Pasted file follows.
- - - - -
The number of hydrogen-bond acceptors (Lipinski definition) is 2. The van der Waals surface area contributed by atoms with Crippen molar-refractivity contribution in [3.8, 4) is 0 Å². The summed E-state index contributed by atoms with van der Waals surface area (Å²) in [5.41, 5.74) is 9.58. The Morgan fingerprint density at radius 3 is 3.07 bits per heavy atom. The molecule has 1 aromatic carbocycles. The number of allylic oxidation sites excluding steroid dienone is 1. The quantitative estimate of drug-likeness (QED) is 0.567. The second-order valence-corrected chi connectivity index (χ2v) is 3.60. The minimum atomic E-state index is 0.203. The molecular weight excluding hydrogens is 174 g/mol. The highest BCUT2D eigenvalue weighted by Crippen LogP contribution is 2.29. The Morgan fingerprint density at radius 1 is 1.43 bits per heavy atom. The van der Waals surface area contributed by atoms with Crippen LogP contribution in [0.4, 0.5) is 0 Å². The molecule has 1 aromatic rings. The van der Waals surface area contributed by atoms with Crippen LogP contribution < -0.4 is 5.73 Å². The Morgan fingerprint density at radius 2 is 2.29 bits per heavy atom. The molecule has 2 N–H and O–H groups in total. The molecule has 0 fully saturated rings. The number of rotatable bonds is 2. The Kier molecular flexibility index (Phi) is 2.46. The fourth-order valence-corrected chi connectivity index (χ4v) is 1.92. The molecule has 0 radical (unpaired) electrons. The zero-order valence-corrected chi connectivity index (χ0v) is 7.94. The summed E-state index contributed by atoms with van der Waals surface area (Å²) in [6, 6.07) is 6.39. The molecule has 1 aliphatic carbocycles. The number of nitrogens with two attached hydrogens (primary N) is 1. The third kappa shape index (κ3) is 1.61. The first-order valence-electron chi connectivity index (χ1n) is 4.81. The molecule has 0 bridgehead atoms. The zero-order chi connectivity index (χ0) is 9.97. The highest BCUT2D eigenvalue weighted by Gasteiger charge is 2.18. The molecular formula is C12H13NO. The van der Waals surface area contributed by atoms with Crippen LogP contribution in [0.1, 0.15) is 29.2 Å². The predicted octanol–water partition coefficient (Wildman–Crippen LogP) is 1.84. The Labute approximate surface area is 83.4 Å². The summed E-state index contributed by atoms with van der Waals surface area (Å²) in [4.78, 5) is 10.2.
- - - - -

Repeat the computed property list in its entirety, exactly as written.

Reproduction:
The number of hydrogen-bond acceptors (Lipinski definition) is 2. The van der Waals surface area contributed by atoms with Crippen molar-refractivity contribution in [3.8, 4) is 0 Å². The summed E-state index contributed by atoms with van der Waals surface area (Å²) in [5.41, 5.74) is 9.58. The Morgan fingerprint density at radius 3 is 3.07 bits per heavy atom. The molecule has 1 aromatic carbocycles. The number of allylic oxidation sites excluding steroid dienone is 1. The quantitative estimate of drug-likeness (QED) is 0.567. The second-order valence-corrected chi connectivity index (χ2v) is 3.60. The minimum atomic E-state index is 0.203. The molecular weight excluding hydrogens is 174 g/mol. The highest BCUT2D eigenvalue weighted by Crippen LogP contribution is 2.29. The Morgan fingerprint density at radius 1 is 1.43 bits per heavy atom. The van der Waals surface area contributed by atoms with Crippen LogP contribution in [0.4, 0.5) is 0 Å². The molecule has 1 aromatic rings. The van der Waals surface area contributed by atoms with Crippen LogP contribution < -0.4 is 5.73 Å². The Morgan fingerprint density at radius 2 is 2.29 bits per heavy atom. The molecule has 2 N–H and O–H groups in total. The molecule has 0 fully saturated rings. The number of rotatable bonds is 2. The Kier molecular flexibility index (Phi) is 2.46. The fourth-order valence-corrected chi connectivity index (χ4v) is 1.92. The molecule has 0 radical (unpaired) electrons. The zero-order valence-corrected chi connectivity index (χ0v) is 7.94. The summed E-state index contributed by atoms with van der Waals surface area (Å²) in [6, 6.07) is 6.39. The molecule has 1 aliphatic carbocycles. The number of nitrogens with two attached hydrogens (primary N) is 1. The third kappa shape index (κ3) is 1.61. The first-order valence-electron chi connectivity index (χ1n) is 4.81. The molecule has 0 bridgehead atoms. The zero-order chi connectivity index (χ0) is 9.97. The highest BCUT2D eigenvalue weighted by Gasteiger charge is 2.18. The molecular formula is C12H13NO. The van der Waals surface area contributed by atoms with Crippen LogP contribution in [0.1, 0.15) is 29.2 Å². The predicted octanol–water partition coefficient (Wildman–Crippen LogP) is 1.84. The Labute approximate surface area is 83.4 Å². The summed E-state index contributed by atoms with van der Waals surface area (Å²) in [4.78, 5) is 10.2.